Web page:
Oregon Scientific MP100 review

4.5 out of 5
£80

For

Small cheap, easy to use, bright display

Against

Only 128Mb of memory

It was reported that last year the most searched for term on the internet was MP3 (overtaking “sex”), so it seems no surprise that the companies, who hitherto have stayed out of the music player marketplace, should be taking interest and creating their own players.

Oregon Scientific is just such a company. The Hong Kong based technology outfit are best know for their pioneering development is the 1980's with LCD screens and were the first company to product the projector alarm clock. Until now the most visible product offering were the really snazzy weather stations that you see in the homes of the rich and the facile.

It seems that the innovative design and development, that kept Oregon at the top of their previous fields, might well serve them well with their new MP100 MP3 player. Numerous companies have boasted small players in the past, but Oregon officially scoops the title with this one. The 128Mb device comes in at a minute 28g and measures just 40x28x17.7mm, making it smaller than the average box of matches.

The technology is simple. The player employs a ‘plug n' play' system that allows the MP100 onto be identified as a drive on your computer, and you simply drag MP3 or WMA (Windows Media Player) files into the folders you have created on the device. Oregon does supply its own digital music player software in the box that is compatible with MS 98 to XP. Interestingly the player has fully upgradeable firmware, so as the players evolve, the MP100 can keep in step. Power comes for a 3.7V internal battery that is charged via the USB 2.0 cable and will give you 10 hours of continuous play when fully juiced.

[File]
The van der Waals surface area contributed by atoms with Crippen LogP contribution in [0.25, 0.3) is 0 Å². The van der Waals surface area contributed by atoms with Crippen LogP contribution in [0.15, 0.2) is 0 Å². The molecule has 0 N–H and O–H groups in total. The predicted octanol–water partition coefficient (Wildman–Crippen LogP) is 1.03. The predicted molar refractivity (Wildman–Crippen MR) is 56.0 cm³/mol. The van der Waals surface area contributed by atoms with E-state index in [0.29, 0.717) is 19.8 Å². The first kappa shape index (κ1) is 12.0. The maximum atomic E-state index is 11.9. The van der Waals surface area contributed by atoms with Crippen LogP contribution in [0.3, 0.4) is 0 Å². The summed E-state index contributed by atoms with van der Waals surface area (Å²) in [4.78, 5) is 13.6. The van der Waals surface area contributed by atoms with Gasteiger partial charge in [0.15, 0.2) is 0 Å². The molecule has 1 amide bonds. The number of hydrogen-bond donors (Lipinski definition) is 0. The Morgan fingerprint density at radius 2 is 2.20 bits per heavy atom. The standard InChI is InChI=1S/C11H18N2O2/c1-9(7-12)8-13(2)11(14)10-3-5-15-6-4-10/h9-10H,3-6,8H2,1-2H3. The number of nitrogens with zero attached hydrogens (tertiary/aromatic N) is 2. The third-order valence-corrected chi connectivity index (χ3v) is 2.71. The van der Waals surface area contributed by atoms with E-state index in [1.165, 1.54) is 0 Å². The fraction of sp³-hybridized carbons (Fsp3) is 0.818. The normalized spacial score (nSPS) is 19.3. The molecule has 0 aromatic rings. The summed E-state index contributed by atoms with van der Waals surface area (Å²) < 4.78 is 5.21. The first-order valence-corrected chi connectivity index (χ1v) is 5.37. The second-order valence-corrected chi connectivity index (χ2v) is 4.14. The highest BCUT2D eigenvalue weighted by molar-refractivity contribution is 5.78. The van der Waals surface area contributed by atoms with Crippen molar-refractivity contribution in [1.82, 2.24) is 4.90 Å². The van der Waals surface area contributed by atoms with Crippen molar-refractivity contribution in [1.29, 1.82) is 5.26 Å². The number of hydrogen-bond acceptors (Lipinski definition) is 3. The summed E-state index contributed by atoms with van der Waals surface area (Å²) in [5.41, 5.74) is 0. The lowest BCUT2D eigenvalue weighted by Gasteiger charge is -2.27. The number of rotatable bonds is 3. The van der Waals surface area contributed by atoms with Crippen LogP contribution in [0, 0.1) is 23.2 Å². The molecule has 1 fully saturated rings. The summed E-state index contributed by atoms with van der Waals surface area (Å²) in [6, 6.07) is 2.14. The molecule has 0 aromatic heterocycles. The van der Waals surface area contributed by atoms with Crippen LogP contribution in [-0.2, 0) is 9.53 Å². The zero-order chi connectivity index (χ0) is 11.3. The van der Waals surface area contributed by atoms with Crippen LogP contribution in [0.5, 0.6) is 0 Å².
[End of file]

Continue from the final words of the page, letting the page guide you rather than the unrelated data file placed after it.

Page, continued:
The control system is as simple as it is intuitive. A button on top turns the player on and then acts as the play and pause. The 4-way micro-joy stick on the front is used to track-select and adjust volume. When the column is depressed you enter the menu system where you can set the equaliser type, repeat modes, text scrolling, memory status and delete functions. The display is a super-bright blue HiGo backlit LCD and the clarity is superb, hardly surprising considering the companies past.

The MP100 is available in four colours at the moment, Orange, Black, Blue and Titanium and the 256Mb version will be released before Christmas and cost about £20 more. A nice feature, to additionally note, is the integrated neck lanyard and headphones. Two small magnets have even been included to catch hold of the headphone and stop then swinging about when not in your ears.

Verdict

Overall, I think this is great. It's cheap, it's small and most importantly it works. It's a shame that a version is not going to be made with removable media, but the transference of the music is really not that much hassle. This would be ideal for travelling or commuting and the volume goes loud enough to drown out the nosiest of journeys.